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DOE: 650 MW of fuel cell power shipped in 2017; largest increase in transportation sector

In 2017, there were more than 650 MW of fuel cell power shipped worldwide, to the US Department of Energy (DOE).

The largest increase in MWs occurred in the transportation sector, and that growth can be attributed to the introduction and expansion of fuel cell light-duty vehicles from Japan and Korea to new regions around the world.


Other transportation applications such as buses and material handling also contributed to the increase in MW shipped.

Comments

Davemart

I think this goes some way to answering the notion that the technology is not suitable for the light vehicle fleet.

Some real volume should start to be attained by around 2020, with Toyota for instance now building the facilities to up the production of their FCEV from around 3,000 pa to around 30,000.

Hyundai will not want to be left too far behind, and the Chinese are putting considerable emphasis on getting a start on fuel cell technology, with for instance deployment and production of fuel cell buses being way ahead of elsewhere in their vast bus market and commercial volumes certain to be reached their first.

HarveyD

FCs are quickly switching from stationary to transportation usage (light vehicles, trains, trucks and buses). Toyota, Hyundai and Honda (and many Chinese and EU manufacturers) will soon (by 2025/2030) built up to 1,000,000+ FCEVs/year.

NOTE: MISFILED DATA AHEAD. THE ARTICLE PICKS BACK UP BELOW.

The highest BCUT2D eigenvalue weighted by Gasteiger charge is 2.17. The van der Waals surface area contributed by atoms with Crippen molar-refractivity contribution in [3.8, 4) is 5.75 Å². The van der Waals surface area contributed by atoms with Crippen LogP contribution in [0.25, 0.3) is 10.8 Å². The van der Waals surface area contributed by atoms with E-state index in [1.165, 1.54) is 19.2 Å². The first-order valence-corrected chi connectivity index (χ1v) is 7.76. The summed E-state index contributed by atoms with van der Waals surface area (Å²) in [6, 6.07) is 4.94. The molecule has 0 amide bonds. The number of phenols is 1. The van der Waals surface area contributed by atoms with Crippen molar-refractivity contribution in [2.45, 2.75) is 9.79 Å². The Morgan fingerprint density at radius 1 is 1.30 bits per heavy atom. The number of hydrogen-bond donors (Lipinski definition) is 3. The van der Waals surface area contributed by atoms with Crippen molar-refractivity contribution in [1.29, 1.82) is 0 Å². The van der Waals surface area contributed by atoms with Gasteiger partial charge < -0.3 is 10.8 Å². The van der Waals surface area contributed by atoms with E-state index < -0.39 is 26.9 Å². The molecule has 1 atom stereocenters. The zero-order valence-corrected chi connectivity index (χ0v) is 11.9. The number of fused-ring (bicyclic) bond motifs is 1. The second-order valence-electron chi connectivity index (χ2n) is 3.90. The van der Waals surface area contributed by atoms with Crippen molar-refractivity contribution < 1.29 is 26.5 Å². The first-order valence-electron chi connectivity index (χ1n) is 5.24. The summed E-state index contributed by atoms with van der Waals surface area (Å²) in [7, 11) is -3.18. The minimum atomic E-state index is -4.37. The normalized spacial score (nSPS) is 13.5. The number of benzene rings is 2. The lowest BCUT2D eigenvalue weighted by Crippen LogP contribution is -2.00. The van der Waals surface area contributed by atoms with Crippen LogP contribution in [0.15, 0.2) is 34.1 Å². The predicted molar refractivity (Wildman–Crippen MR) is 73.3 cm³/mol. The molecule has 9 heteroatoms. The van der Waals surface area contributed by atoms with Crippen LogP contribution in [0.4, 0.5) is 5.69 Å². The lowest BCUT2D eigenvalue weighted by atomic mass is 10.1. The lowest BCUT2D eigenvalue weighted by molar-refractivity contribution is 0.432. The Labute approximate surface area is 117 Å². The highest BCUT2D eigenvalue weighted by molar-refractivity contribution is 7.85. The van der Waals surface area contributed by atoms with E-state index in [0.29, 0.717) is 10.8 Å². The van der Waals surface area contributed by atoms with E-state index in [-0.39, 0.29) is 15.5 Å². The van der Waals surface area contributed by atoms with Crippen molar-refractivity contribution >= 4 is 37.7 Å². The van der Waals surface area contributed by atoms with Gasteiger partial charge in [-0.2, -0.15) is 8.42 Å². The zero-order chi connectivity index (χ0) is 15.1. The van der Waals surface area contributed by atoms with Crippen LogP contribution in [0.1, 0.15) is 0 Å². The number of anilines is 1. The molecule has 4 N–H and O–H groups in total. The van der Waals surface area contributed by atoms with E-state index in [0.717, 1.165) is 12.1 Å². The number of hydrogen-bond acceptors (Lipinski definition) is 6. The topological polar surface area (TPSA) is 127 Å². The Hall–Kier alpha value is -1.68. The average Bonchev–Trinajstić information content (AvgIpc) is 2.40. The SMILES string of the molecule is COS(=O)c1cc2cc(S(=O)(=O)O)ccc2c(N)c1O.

Many more clean H2 stations will be required and be built to meet requirements. Clean H2 price will drop rapidly from $10/Kg to $3/Kg, specially if tax free and bio-fossil fuels are taxed more to compensate for higher pollution and GHGs.

Engineer-Poet

Conservatively estimating 50 kW per vehicle, would account for 4,850,000 MW shipped.

HarveyD

Updated smaller/lighter future vehicles (using an average of 14 KW) could run at 100/110 kph with small 20/25 KW FC coupled with a few batteries for acceleration + hills + energy recovery.

Of course, both battery capacity and FC size could/would be increased with/for larger (less efficient) vehicles.

Vehicles with larger batteries and home + place of work charging facilities could use smaller FCs and use less H2 but more electricity.

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